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Kidney Week

Abstract: TH-PO910

Impact of Recipient Hepatitis C Virus (HCV) Sero-Status on the Outcomes Following Kidney Transplantation from HCV Viremic Donors in the Era of Directly Acting Anti-HCV Agent Use

Session Information

Category: Transplantation

  • 2102 Transplantation: Clinical

Authors

  • Sureshkumar, Kalathil K., Allegheny Health Network, Pittsburgh, Pennsylvania, United States
  • Chopra, Bhavna, Beth Israel Deaconess Medical Center, Boston, Massachusetts, United States
  • McGill, Rita L., University of Chicago Pritzker School of Medicine, Chicago, Illinois, United States
Background

Kidneys from hepatitis C virus (HCV) infected donors were historically utilized for transplantation into HCV seropositive recipients and in recent years with the availability of highly effective directly acting anti-HCV (DAA) agents into HCV-naive recipients. We aimed to look at the trend in the use of kidneys from HCV infected donors stratified by recipient HCV sero-status and compared transplant outcomes with respect to recipient HCV sero-status.

Methods

OPTN/UNOS files were used to identify all HCV viremic donors for whom each kidney was transplanted into a first-time kidney-only recipient with a known HCV sero-status from 01/2015 to 12/2022. Length of stay (LOS), delayed graft function (DGF), time to death and graft failure were assessed. Marginal models with robust sandwich estimators were used to account for clustering by donor, allowing odds ratio (OR) for DGF and hazard ratios (HR) for graft failure, death-censored graft failure and death to be calculated within a mate-kidney frame work. Models were adjusted for multiple recipient and transplant related variables.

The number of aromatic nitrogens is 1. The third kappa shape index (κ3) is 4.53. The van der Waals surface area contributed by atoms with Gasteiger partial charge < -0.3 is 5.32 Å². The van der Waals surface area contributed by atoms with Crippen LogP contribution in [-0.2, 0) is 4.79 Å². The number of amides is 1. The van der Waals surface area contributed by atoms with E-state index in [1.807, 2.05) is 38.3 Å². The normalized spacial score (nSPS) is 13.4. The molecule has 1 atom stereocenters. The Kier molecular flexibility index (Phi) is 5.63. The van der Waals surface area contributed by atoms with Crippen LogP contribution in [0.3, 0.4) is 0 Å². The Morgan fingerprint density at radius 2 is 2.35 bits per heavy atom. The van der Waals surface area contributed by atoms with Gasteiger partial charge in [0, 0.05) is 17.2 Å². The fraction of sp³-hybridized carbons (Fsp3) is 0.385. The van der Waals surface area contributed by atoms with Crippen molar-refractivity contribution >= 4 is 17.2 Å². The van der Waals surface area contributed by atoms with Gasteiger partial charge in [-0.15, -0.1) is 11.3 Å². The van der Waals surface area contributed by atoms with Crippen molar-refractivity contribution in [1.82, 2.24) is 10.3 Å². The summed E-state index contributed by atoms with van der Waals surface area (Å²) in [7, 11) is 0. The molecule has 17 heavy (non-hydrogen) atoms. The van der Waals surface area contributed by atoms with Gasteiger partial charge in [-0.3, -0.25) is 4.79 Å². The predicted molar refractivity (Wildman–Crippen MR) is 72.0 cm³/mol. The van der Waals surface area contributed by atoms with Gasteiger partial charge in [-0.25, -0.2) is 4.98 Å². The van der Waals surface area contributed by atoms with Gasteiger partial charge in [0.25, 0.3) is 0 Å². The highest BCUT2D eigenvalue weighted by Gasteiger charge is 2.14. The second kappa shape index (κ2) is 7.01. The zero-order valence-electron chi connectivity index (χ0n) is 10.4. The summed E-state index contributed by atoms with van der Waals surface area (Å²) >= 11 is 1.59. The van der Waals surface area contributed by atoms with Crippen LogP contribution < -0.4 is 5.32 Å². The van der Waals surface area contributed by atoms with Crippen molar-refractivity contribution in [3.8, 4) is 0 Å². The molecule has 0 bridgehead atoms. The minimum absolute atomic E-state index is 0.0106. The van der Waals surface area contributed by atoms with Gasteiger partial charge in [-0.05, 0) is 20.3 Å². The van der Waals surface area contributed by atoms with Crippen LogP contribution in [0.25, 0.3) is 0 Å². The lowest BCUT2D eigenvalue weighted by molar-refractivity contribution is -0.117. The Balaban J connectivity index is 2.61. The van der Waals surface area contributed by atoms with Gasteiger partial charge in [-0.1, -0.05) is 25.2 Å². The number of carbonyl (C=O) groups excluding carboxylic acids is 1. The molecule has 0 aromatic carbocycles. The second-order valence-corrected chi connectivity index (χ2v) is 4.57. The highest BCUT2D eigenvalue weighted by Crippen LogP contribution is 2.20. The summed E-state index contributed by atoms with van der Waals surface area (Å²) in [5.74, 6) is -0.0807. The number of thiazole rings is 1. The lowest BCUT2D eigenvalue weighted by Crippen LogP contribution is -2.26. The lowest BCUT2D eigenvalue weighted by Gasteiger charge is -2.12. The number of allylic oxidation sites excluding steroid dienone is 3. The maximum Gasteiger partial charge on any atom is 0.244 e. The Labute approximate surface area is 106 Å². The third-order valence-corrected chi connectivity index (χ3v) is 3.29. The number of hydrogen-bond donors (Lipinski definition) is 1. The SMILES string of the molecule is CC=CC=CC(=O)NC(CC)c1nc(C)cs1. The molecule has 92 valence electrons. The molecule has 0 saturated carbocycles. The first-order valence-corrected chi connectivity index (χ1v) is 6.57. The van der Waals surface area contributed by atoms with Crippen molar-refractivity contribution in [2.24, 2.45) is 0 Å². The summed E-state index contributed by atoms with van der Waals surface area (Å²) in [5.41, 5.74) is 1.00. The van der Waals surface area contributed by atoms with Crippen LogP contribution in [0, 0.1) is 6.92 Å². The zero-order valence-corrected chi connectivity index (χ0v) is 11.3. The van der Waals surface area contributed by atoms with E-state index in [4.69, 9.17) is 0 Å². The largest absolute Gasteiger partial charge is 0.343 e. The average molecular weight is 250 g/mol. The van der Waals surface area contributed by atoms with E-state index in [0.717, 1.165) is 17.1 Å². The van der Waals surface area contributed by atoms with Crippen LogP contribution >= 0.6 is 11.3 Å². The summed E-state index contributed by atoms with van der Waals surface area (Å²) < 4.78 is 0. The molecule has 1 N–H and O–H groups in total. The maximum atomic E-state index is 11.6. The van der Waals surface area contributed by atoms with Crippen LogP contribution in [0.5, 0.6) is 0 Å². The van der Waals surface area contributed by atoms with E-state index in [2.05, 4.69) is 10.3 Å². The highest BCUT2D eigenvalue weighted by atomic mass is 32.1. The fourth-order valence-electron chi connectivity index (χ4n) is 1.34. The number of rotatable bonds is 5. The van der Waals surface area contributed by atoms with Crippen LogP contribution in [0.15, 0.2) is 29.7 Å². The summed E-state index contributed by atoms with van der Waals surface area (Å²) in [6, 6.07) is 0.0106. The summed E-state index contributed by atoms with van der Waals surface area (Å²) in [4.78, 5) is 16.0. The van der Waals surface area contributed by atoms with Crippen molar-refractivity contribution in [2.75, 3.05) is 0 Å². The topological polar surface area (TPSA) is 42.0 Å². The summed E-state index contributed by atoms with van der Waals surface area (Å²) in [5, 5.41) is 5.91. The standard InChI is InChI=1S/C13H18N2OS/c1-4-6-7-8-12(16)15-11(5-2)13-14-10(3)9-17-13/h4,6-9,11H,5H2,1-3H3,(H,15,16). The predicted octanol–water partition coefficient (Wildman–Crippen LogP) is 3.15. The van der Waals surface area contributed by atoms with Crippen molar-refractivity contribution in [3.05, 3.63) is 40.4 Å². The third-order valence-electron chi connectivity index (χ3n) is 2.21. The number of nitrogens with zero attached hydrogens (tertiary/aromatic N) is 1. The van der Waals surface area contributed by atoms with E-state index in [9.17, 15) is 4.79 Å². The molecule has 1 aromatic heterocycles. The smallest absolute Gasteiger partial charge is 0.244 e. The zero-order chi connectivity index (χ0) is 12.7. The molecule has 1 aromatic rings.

Results

Median study follow up was 22 (10-35) months. There were 3524 recipients of matched HCV+ donor kidneys and 80.5% of recipients were HCV-. There was an increase in HCV+ donor kidney availability over time from 116 in 2015 to 614 in 2022. HCV+ to HCV- transplantation increased from 6% of all kidneys in 2015 to 95% in 2022. LOS was similar for HCV+ [5 days (4-6)] vs. HCV- [4 days (3-6)] recipients (p=0.7).Transplant outcomes for HCV+ (n=688) vs. HCV- (n=2836) recipients are shown in the table.

Conclusion

Our analysis showed increasing utilization of HCV+ (viremic) kidneys over time with preferential use in HCV- recipients more recently. Similar graft and patient outcomes of HCV+ kidney transplantation into HCV+ vs. HCV- recipients likely reflect availability of DAA agent. Our study demonstrates reduced accessibility of HCV+ kidneys for HCV+ recipients in recent years despite equivalent outcomes.

OutcomeUnivariateAdjusted
 OR (95% CI)POR (95% CI)P
Delayed graft function1.32 (0.83-2.11)0.21.25 (0.72-2.17)0.4
 HR (95% CI)PHR (95% CI)P
Graft failure0.86 (0.68-1.56)0.20.81 (0.62-1.04)0.1
Death-censored graft failure1.08 (0.70-1.66)0.70.98 (0.62-1.54)0.9
Death0.82 (0.64-1.05)0.10.81 (0.61-1.07)0.1